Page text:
You've heard the bounce beat or bounce icons like Big Freedia and the late Magnolia Shorty on Beyoncé's "Formation" and Drake's "In My Feelings." Now, the Recording Academy's original music travel series On Location will take you to the birthplace of it all: New Orleans.
What does it take to throw a concert? From the DJ and live band to the venue and the onstage visuals and even down to wardrobe, you love to watch your favorite artists live, but what goes into making the spectacular sets and intimate vibes? How much does an artist prepare to deliver an experience? For Hussle's show, it comes down to using both a live band and a DJ, the cost of a video wall, the amount of time he takes to do his sound check, the chains he decides to rock and more.
If you are still bummed that you were not one of the 200 lucky fans who got to be in the audience for the GRAMMY Museum's recent intimate conversation with K-pop wonderboys BTS, there's a silver-lining in that grey cloud lingering over your head. The boys of BTS get in-depth with Scott Goldman, the museum's Artistic Director, about the creative process, breaking records, the responsibility they feel as artists, their special relationship with their fans, and more.
Winner of 18 GRAMMY Awards, Aretha Franklin died on Aug. 16, 2018 leaving a musical legacy like none other. Recipient of the GRAMMY Legend Award and the Recording Academy's Lifetime Achievement Award, her philanthropy was recognized with the 2008 MusiCares Person Of The Year honor and many of her recordings have been inducted in the GRAMMY Hall Of Fame. Relive some of her best GRAMMY moments, because as the Queen of Soul said herself, "This is so good."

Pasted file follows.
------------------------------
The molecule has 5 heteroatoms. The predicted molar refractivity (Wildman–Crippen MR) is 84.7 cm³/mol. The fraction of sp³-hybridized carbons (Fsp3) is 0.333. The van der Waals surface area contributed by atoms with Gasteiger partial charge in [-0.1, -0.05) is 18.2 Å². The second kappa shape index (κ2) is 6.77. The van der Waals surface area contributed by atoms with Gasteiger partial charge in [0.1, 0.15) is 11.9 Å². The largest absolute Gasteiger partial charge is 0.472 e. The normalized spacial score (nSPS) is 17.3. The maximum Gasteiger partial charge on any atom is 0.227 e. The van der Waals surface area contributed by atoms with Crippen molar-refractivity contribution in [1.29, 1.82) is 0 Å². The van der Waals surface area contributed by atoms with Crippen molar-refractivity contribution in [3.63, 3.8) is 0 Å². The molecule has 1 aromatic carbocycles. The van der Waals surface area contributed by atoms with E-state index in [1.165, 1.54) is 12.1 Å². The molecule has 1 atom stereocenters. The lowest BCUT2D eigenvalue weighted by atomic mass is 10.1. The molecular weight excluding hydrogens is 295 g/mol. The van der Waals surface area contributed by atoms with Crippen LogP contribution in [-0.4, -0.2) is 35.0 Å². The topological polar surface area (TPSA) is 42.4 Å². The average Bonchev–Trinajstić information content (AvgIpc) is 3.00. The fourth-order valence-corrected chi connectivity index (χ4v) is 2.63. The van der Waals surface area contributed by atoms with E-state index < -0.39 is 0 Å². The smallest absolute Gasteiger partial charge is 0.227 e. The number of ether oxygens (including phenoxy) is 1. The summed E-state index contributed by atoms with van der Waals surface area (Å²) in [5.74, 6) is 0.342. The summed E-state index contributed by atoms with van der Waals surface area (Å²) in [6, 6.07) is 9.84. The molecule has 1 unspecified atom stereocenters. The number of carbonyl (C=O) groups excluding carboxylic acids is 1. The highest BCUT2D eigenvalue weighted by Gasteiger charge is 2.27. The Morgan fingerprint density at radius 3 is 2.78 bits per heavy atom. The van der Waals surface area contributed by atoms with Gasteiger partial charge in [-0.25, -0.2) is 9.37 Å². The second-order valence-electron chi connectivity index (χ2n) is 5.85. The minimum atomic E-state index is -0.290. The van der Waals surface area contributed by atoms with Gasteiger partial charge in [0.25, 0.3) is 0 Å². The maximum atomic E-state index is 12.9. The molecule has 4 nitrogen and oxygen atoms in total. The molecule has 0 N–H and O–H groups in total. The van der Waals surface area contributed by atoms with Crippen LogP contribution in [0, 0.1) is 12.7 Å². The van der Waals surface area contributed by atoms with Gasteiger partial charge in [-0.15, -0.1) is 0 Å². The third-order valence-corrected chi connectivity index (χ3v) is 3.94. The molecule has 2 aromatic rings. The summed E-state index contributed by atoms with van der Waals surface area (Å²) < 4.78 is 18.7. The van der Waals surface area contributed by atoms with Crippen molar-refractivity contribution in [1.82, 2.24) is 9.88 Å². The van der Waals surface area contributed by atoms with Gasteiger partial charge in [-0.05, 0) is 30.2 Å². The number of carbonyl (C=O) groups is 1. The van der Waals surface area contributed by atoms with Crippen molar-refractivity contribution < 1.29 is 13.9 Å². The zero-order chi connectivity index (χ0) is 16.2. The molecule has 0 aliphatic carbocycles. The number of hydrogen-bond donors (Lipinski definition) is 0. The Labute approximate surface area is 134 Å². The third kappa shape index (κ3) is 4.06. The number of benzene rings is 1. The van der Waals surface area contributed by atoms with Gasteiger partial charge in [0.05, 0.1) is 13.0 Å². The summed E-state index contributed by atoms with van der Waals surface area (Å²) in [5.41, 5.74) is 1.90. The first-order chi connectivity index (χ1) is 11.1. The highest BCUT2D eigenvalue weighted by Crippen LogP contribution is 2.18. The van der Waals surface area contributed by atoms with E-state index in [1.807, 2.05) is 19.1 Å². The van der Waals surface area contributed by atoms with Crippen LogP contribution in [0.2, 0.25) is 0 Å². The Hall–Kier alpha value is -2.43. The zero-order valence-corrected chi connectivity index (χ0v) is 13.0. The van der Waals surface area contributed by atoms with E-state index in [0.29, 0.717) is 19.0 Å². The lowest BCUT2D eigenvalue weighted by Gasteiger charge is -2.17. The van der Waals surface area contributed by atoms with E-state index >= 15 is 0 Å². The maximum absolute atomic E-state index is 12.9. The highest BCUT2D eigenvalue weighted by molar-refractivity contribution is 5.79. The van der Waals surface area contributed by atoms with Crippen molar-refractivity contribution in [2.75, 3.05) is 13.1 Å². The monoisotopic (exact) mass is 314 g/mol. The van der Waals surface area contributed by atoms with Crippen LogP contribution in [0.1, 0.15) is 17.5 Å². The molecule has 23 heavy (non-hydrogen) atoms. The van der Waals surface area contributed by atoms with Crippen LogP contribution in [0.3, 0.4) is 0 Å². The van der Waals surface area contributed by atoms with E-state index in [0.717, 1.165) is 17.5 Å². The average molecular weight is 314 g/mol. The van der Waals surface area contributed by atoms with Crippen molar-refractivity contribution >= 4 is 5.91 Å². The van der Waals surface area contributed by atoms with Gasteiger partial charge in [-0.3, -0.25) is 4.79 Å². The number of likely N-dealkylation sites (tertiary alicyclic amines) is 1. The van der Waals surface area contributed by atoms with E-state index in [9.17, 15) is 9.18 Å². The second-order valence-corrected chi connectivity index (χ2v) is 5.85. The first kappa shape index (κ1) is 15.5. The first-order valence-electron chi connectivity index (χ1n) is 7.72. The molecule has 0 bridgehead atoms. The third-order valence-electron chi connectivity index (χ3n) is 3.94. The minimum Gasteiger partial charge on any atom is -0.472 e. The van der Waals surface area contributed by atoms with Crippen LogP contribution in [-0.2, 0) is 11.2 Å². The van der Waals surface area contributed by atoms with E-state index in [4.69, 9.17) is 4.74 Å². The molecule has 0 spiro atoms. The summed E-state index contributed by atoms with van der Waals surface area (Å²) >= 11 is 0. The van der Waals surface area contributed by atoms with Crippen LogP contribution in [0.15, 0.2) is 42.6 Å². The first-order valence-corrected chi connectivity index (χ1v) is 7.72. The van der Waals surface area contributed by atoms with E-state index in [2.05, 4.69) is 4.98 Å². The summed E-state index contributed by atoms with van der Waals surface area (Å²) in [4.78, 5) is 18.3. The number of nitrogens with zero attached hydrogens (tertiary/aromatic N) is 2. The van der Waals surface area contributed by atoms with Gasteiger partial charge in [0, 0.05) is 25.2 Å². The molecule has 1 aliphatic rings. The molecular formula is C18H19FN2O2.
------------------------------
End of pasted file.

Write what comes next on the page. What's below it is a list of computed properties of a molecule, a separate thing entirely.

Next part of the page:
Nevermind was released on Sept. 24, 1991, and vaulted Nirvana – and the grunge sound and style – straight into the mainstream, earning the band their first hit single with the GRAMMY-nominated "Smells Like Teen Spirit." Nirvana would only release two more albums before Cobain's tragic suicide on April 5, 1994, but the music they made together would have a lasting impact on other musicians and their fans for years to come.
GRAMMY-winning artist Kacey Musgraves recently sat down to play a round of One Take, GRAMMY.com's rapid-fire question game that challenges your favorite artists to see how many questions about life, music and everything in between they can answer in just 60 seconds. You'll learn about her favorite meal, the funniest person she knows, and her favorite album cover. She also reveals the first song she ever wrote and more.
Watch the film celebrating the commitment and passion of a community of music creators as they bring a song to life. Together, #WeAreMusic.
Join host Charlie Travers as she digs into the rich musical and cultural of the city that has something for everyone: Los Angeles. Much more than just the glitz and glam of Hollywood, Travers visits some of L.A.'s most fascinating places, including a hair salon/record store hybrid, a rock club turned surf shop, a stylish boutique, the Santa Monica mountains, and more. See it all here in the latest episode of On Location.